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The Fifty-Two Clerihews of Clara Hughes Jonathan Williams

The Fifty-Two Clerihews of Clara Hughes

Jonathan Williams

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Paperback
54 pages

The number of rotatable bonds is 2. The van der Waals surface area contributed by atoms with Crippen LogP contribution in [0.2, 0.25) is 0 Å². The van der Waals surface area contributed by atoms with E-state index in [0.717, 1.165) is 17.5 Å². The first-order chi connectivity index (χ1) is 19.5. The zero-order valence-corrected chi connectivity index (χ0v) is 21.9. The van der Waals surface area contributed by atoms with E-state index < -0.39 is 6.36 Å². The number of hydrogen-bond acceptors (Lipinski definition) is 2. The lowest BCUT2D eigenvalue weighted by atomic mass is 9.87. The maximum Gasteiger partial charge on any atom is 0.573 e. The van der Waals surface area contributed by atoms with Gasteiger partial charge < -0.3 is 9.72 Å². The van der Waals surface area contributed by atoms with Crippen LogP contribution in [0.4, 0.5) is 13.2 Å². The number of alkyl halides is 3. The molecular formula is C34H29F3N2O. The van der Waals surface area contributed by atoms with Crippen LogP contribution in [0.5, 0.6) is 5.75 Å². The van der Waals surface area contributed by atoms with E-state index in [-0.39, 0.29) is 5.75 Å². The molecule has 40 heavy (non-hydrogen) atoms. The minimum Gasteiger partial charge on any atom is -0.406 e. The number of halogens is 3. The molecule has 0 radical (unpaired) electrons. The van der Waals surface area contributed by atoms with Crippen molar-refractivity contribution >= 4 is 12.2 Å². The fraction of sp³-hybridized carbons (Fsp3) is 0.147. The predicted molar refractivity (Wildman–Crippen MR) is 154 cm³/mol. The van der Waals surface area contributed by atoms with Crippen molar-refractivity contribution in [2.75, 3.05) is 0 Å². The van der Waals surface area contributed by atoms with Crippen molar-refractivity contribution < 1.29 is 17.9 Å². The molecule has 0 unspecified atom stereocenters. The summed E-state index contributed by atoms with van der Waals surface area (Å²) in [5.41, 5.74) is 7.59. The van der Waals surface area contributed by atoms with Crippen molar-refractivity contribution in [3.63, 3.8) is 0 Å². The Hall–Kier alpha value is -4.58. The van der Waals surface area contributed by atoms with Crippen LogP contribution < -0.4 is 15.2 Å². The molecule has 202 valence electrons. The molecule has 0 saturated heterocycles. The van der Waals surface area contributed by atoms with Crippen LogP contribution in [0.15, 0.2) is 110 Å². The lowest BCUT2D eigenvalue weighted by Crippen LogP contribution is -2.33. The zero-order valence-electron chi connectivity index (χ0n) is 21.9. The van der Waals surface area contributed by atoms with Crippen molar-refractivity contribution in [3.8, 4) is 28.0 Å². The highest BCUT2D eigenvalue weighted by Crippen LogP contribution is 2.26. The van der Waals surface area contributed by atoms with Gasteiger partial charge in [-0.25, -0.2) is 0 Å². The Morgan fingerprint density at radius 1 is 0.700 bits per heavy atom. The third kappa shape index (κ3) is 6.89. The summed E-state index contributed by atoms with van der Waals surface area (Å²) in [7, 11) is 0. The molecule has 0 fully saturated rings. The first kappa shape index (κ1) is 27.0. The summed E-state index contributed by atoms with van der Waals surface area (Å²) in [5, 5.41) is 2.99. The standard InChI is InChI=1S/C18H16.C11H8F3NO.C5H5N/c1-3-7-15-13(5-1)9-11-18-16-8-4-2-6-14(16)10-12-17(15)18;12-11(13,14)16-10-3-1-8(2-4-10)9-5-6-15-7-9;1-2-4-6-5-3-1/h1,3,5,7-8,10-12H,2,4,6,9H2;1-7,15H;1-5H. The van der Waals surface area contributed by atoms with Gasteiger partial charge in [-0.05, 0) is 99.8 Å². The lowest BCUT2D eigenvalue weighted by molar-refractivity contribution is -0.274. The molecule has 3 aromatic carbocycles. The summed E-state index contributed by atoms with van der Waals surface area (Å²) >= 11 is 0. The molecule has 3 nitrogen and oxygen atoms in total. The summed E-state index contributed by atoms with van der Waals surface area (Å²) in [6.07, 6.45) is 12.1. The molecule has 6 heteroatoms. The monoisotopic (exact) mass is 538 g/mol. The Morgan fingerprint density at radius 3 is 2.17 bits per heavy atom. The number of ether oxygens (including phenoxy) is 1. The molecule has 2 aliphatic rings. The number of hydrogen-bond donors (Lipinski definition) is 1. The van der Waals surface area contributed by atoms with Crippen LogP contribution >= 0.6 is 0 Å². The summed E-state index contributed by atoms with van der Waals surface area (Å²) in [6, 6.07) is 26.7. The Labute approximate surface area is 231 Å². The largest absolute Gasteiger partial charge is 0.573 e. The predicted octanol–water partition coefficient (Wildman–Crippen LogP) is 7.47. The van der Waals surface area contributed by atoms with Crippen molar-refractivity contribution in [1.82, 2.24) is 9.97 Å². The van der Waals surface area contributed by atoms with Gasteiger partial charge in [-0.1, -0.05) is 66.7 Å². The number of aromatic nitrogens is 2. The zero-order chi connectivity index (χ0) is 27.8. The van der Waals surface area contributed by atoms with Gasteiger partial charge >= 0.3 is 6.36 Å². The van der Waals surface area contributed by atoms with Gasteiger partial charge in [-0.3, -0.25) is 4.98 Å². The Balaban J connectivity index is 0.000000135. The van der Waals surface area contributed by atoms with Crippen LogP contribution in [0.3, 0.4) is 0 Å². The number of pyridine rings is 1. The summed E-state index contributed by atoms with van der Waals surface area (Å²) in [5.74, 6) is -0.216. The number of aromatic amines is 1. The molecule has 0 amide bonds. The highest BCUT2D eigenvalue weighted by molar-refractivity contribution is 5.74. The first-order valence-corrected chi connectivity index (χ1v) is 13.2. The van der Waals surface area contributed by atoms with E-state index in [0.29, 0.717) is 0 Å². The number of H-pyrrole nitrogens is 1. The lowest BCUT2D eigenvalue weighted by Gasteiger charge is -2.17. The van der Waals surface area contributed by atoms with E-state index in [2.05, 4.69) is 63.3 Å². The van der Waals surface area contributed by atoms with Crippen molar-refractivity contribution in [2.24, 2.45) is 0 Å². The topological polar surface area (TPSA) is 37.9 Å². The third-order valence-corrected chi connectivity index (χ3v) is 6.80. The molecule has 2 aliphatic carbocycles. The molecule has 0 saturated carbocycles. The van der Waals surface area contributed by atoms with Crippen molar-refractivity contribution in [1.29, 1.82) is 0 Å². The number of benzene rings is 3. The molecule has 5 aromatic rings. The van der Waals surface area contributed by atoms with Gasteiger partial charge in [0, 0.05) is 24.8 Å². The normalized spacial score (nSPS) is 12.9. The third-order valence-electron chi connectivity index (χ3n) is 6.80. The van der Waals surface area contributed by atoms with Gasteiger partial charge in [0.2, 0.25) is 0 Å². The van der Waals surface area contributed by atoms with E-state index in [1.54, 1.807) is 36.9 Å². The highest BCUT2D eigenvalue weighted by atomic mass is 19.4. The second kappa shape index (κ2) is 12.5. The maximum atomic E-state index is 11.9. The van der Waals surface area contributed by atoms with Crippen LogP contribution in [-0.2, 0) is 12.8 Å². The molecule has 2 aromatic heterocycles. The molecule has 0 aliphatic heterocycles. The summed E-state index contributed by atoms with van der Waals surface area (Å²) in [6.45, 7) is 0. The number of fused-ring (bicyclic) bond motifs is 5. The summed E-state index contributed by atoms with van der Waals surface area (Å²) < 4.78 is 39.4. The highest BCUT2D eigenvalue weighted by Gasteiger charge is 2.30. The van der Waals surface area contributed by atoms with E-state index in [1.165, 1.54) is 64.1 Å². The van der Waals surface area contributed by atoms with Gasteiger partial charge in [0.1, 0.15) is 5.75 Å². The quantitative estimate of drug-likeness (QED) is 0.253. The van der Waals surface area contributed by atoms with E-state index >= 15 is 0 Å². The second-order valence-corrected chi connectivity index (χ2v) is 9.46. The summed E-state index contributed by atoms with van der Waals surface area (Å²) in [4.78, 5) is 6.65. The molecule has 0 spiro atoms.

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From Jonathan Williams introduction:A Note (Clear of Hue)The Clerihew was invented in 1890 by Edmund Clerihew Bentley, who was a schoolboy of 16 at St. Pauls in London when the divine numen of Orpheus struck him. His best one seems to me:TheMoreFrom Jonathan Williams introduction:A Note (Clear of Hue)The Clerihew was invented in 1890 by Edmund Clerihew Bentley, who was a schoolboy of 16 at St. Pauls in London when the divine numen of Orpheus struck him. His best one seems to me:The digestion of MiltonWas unequal to Stilton.He was only feeling so-soWhen he wrote Il PenserosoHe never got better than that, and few people have ever managed to equal him, though such as Auden, John Sparrow, Constant Lambert, James Elroy Flecker, Maurice Hare, and Gavin Lambert have tried. … E.C. Bentley is remembered as the author of the detective novel, Trent’s Last Case.…As for definition, Frances Stillman’s The Poet’s Manual and Rhyming Dictionary (1966) says this: ‘The Clerihew is named in honor of its inventor, Edmund Clerihew Bentley. It is a humorous pseudo-biographical quatrain, rhymed as two couplets, with lines of uneven length and often contains a moral reflection of some kind. The name of the individual who is the subject of the quatrain usually supplies the first line.